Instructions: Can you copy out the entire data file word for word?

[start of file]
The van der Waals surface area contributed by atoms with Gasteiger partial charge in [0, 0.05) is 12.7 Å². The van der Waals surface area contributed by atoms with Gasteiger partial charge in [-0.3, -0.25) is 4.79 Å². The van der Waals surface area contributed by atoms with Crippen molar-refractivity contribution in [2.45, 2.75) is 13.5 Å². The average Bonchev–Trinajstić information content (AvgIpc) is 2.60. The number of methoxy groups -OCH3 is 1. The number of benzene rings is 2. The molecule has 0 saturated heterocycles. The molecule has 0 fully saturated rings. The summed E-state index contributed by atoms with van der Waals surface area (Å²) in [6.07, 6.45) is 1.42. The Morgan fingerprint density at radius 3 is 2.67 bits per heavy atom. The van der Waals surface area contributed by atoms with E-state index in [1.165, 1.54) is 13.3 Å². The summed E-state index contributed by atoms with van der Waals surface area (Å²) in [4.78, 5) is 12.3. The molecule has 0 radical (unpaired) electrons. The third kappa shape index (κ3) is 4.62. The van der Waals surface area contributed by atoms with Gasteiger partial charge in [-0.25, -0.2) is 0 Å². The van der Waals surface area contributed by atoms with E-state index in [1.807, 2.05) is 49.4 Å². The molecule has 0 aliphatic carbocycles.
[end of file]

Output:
The van der Waals surface area contributed by atoms with Gasteiger partial charge in [0, 0.05) is 12.7 Å². The van der Waals surface area contributed by atoms with Gasteiger partial charge in [-0.3, -0.25) is 4.79 Å². The van der Waals surface area contributed by atoms with Crippen molar-refractivity contribution in [2.45, 2.75) is 13.5 Å². The average Bonchev–Trinajstić information content (AvgIpc) is 2.60. The number of methoxy groups -OCH3 is 1. The number of benzene rings is 2. The molecule has 0 saturated heterocycles. The molecule has 0 fully saturated rings. The summed E-state index contributed by atoms with van der Waals surface area (Å²) in [6.07, 6.45) is 1.42. The Morgan fingerprint density at radius 3 is 2.67 bits per heavy atom. The van der Waals surface area contributed by atoms with E-state index in [1.165, 1.54) is 13.3 Å². The summed E-state index contributed by atoms with van der Waals surface area (Å²) in [4.78, 5) is 12.3. The molecule has 0 radical (unpaired) electrons. The third kappa shape index (κ3) is 4.62. The van der Waals surface area contributed by atoms with Gasteiger partial charge in [-0.25, -0.2) is 0 Å². The van der Waals surface area contributed by atoms with E-state index in [1.807, 2.05) is 49.4 Å². The molecule has 0 aliphatic carbocycles.